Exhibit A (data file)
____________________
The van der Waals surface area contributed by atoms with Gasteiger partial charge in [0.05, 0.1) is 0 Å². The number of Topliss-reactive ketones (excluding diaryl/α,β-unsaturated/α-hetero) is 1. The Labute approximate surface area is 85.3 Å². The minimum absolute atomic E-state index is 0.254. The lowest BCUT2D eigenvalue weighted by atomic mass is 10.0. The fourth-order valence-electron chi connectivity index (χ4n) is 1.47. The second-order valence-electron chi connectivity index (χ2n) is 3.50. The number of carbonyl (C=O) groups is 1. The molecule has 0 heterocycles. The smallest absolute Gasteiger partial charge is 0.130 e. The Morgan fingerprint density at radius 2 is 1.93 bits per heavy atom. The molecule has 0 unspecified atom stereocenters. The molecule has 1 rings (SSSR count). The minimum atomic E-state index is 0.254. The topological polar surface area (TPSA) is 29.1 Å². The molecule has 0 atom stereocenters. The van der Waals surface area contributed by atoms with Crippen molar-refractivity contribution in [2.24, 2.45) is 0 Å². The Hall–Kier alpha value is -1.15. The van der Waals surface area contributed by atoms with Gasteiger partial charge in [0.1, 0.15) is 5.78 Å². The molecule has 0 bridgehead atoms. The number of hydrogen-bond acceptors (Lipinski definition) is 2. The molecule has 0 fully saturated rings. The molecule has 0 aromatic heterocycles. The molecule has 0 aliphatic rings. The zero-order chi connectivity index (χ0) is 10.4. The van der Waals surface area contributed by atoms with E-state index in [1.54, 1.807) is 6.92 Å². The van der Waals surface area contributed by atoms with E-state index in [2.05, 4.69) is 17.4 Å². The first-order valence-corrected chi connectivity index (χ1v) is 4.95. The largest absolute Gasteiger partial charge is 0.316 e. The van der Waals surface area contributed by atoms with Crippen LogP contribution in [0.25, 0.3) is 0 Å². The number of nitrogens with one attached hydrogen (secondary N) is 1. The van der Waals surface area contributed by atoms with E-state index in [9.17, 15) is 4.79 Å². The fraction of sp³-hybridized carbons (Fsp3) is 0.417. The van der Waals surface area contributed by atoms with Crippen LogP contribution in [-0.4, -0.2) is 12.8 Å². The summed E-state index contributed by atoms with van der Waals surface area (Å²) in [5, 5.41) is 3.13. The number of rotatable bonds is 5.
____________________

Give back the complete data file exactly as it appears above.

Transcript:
The van der Waals surface area contributed by atoms with Gasteiger partial charge in [0.05, 0.1) is 0 Å². The number of Topliss-reactive ketones (excluding diaryl/α,β-unsaturated/α-hetero) is 1. The Labute approximate surface area is 85.3 Å². The minimum absolute atomic E-state index is 0.254. The lowest BCUT2D eigenvalue weighted by atomic mass is 10.0. The fourth-order valence-electron chi connectivity index (χ4n) is 1.47. The second-order valence-electron chi connectivity index (χ2n) is 3.50. The number of carbonyl (C=O) groups is 1. The molecule has 0 heterocycles. The smallest absolute Gasteiger partial charge is 0.130 e. The Morgan fingerprint density at radius 2 is 1.93 bits per heavy atom. The molecule has 0 unspecified atom stereocenters. The molecule has 1 rings (SSSR count). The minimum atomic E-state index is 0.254. The topological polar surface area (TPSA) is 29.1 Å². The molecule has 0 atom stereocenters. The van der Waals surface area contributed by atoms with Crippen molar-refractivity contribution in [2.24, 2.45) is 0 Å². The Hall–Kier alpha value is -1.15. The van der Waals surface area contributed by atoms with Gasteiger partial charge in [0.1, 0.15) is 5.78 Å². The molecule has 0 bridgehead atoms. The number of hydrogen-bond acceptors (Lipinski definition) is 2. The molecule has 0 fully saturated rings. The molecule has 0 aromatic heterocycles. The molecule has 0 aliphatic rings. The zero-order chi connectivity index (χ0) is 10.4. The van der Waals surface area contributed by atoms with E-state index in [1.54, 1.807) is 6.92 Å². The van der Waals surface area contributed by atoms with E-state index in [2.05, 4.69) is 17.4 Å². The first-order valence-corrected chi connectivity index (χ1v) is 4.95. The largest absolute Gasteiger partial charge is 0.316 e. The van der Waals surface area contributed by atoms with Crippen LogP contribution in [0.25, 0.3) is 0 Å². The number of nitrogens with one attached hydrogen (secondary N) is 1. The van der Waals surface area contributed by atoms with E-state index in [9.17, 15) is 4.79 Å². The fraction of sp³-hybridized carbons (Fsp3) is 0.417. The van der Waals surface area contributed by atoms with Crippen LogP contribution in [-0.4, -0.2) is 12.8 Å². The summed E-state index contributed by atoms with van der Waals surface area (Å²) in [5, 5.41) is 3.13. The number of rotatable bonds is 5.